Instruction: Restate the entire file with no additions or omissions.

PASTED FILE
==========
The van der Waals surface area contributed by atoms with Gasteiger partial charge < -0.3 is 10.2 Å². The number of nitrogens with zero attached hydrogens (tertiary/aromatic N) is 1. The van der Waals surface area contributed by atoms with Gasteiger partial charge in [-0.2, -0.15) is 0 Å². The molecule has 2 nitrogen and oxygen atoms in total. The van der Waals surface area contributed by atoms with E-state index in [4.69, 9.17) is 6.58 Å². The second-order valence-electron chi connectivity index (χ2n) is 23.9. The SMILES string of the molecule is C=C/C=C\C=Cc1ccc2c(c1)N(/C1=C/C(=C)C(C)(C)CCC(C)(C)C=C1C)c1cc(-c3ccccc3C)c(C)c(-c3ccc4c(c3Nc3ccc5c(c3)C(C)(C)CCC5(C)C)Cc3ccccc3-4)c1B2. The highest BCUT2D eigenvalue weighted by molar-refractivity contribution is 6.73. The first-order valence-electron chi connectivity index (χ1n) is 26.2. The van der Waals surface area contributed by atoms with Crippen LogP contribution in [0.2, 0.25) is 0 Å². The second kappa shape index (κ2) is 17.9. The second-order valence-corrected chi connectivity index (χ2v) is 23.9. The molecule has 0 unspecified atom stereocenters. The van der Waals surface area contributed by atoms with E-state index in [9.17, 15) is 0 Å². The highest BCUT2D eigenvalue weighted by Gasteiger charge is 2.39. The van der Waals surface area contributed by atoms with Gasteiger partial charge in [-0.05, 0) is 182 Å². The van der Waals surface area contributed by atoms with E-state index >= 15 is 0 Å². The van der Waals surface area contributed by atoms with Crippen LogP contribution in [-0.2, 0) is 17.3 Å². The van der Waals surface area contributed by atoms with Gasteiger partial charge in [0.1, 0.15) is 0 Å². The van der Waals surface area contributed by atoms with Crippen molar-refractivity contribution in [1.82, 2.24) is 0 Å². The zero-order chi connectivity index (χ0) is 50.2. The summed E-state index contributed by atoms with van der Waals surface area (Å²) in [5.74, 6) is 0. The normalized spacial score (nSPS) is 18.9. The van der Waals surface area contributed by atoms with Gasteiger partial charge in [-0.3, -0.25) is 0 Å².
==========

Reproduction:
The van der Waals surface area contributed by atoms with Gasteiger partial charge < -0.3 is 10.2 Å². The number of nitrogens with zero attached hydrogens (tertiary/aromatic N) is 1. The van der Waals surface area contributed by atoms with Gasteiger partial charge in [-0.2, -0.15) is 0 Å². The molecule has 2 nitrogen and oxygen atoms in total. The van der Waals surface area contributed by atoms with E-state index in [4.69, 9.17) is 6.58 Å². The second-order valence-electron chi connectivity index (χ2n) is 23.9. The SMILES string of the molecule is C=C/C=C\C=Cc1ccc2c(c1)N(/C1=C/C(=C)C(C)(C)CCC(C)(C)C=C1C)c1cc(-c3ccccc3C)c(C)c(-c3ccc4c(c3Nc3ccc5c(c3)C(C)(C)CCC5(C)C)Cc3ccccc3-4)c1B2. The highest BCUT2D eigenvalue weighted by molar-refractivity contribution is 6.73. The first-order valence-electron chi connectivity index (χ1n) is 26.2. The van der Waals surface area contributed by atoms with Crippen LogP contribution in [0.2, 0.25) is 0 Å². The second kappa shape index (κ2) is 17.9. The second-order valence-corrected chi connectivity index (χ2v) is 23.9. The molecule has 0 unspecified atom stereocenters. The van der Waals surface area contributed by atoms with E-state index in [9.17, 15) is 0 Å². The highest BCUT2D eigenvalue weighted by Gasteiger charge is 2.39. The van der Waals surface area contributed by atoms with Gasteiger partial charge in [-0.05, 0) is 182 Å². The van der Waals surface area contributed by atoms with E-state index >= 15 is 0 Å². The van der Waals surface area contributed by atoms with Crippen LogP contribution in [-0.2, 0) is 17.3 Å². The van der Waals surface area contributed by atoms with Gasteiger partial charge in [0.1, 0.15) is 0 Å². The van der Waals surface area contributed by atoms with Crippen molar-refractivity contribution in [1.82, 2.24) is 0 Å². The zero-order chi connectivity index (χ0) is 50.2. The summed E-state index contributed by atoms with van der Waals surface area (Å²) in [5.74, 6) is 0. The normalized spacial score (nSPS) is 18.9. The van der Waals surface area contributed by atoms with Gasteiger partial charge in [-0.3, -0.25) is 0 Å².